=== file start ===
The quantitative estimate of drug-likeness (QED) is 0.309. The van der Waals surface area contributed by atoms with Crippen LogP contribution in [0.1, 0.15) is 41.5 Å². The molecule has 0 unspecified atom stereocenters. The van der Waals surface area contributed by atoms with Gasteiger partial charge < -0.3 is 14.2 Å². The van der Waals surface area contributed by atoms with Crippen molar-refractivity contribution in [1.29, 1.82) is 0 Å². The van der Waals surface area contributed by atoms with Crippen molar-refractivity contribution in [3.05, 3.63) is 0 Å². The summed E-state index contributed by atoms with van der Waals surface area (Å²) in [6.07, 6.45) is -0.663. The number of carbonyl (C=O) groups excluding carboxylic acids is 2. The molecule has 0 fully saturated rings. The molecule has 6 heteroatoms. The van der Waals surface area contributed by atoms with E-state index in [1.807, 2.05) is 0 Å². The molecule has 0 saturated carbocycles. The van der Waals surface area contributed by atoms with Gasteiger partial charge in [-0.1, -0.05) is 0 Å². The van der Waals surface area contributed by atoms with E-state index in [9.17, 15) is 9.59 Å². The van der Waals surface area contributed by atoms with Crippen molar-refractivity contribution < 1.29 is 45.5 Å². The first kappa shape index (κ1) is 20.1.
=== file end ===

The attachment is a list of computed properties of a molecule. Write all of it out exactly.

The quantitative estimate of drug-likeness (QED) is 0.309. The van der Waals surface area contributed by atoms with Crippen LogP contribution in [0.1, 0.15) is 41.5 Å². The molecule has 0 unspecified atom stereocenters. The van der Waals surface area contributed by atoms with Gasteiger partial charge < -0.3 is 14.2 Å². The van der Waals surface area contributed by atoms with Crippen molar-refractivity contribution in [1.29, 1.82) is 0 Å². The van der Waals surface area contributed by atoms with Crippen molar-refractivity contribution in [3.05, 3.63) is 0 Å². The summed E-state index contributed by atoms with van der Waals surface area (Å²) in [6.07, 6.45) is -0.663. The number of carbonyl (C=O) groups excluding carboxylic acids is 2. The molecule has 0 fully saturated rings. The molecule has 6 heteroatoms. The van der Waals surface area contributed by atoms with E-state index in [1.807, 2.05) is 0 Å². The molecule has 0 saturated carbocycles. The van der Waals surface area contributed by atoms with Gasteiger partial charge in [-0.1, -0.05) is 0 Å². The van der Waals surface area contributed by atoms with E-state index in [9.17, 15) is 9.59 Å². The van der Waals surface area contributed by atoms with Crippen molar-refractivity contribution < 1.29 is 45.5 Å². The first kappa shape index (κ1) is 20.1.